The Great Wall 3D 1.0 stars

Movie poster

Synopsis

Director Zhang Yimou enlists the friendly All-American face of Matt Damon to entice multiplex audiences to embrace subtitles, the glories of Chinese civilization, and the coming wave of Chinese cinema. (Damon’s face, scowly and granitic, is up to the task, his slippery accent isn’t.) The story feels American as well; specifically; it feels like a low-budget Western in which a highly skilled ne’er-do-well gets roped by a spirited gal into defending the town against a horde of nasties, and learns a thing or two about love and doin’ right in the process. Something bland and familiar to make the keening wail of the (beautiful) funeral ceremony a little less foreign, and the brightly color-coded armor of the Great Wall’s defenders a little less outlandish. It’s a hard movie to defend: the script whiffs most of its attempts at humor, the beastly baddies are dull demon dogs, and the action yo-yos between the ridiculous and the sublime. But I found it a strangely easy movie to enjoy, so that’s something. It probably helps that the copious CGI is just wonky enough in places to suggest the gratifying solidity of practical effects.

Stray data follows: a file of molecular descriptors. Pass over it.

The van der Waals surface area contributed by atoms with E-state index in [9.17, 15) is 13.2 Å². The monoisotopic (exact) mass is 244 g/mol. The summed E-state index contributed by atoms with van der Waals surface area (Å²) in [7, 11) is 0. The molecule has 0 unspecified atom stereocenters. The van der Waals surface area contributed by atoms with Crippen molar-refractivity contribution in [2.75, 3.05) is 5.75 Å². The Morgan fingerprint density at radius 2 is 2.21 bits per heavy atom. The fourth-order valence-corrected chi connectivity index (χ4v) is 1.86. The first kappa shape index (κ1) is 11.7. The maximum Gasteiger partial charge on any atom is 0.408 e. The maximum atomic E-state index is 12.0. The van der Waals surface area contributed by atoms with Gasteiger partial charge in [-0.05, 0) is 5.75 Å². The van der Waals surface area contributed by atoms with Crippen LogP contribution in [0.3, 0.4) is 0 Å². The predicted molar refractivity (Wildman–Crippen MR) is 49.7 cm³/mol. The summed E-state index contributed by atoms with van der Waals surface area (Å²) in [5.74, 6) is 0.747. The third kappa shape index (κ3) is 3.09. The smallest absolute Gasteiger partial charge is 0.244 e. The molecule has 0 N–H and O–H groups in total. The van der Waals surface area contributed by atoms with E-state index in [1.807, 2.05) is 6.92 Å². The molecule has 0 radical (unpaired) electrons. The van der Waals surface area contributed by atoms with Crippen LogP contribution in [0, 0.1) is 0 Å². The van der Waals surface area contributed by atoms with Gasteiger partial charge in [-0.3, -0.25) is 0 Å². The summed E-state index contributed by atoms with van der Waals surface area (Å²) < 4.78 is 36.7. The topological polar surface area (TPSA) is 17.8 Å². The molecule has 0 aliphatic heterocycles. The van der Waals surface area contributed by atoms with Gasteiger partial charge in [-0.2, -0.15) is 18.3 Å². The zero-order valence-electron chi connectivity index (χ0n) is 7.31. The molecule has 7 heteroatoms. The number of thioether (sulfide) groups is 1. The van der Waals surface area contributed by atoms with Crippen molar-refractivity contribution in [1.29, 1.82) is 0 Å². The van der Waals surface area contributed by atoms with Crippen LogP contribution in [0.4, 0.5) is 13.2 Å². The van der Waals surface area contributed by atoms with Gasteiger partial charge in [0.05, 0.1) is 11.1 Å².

Matthew Lickona

Length: 1 hour, 44 minutes

Rated: PG-13

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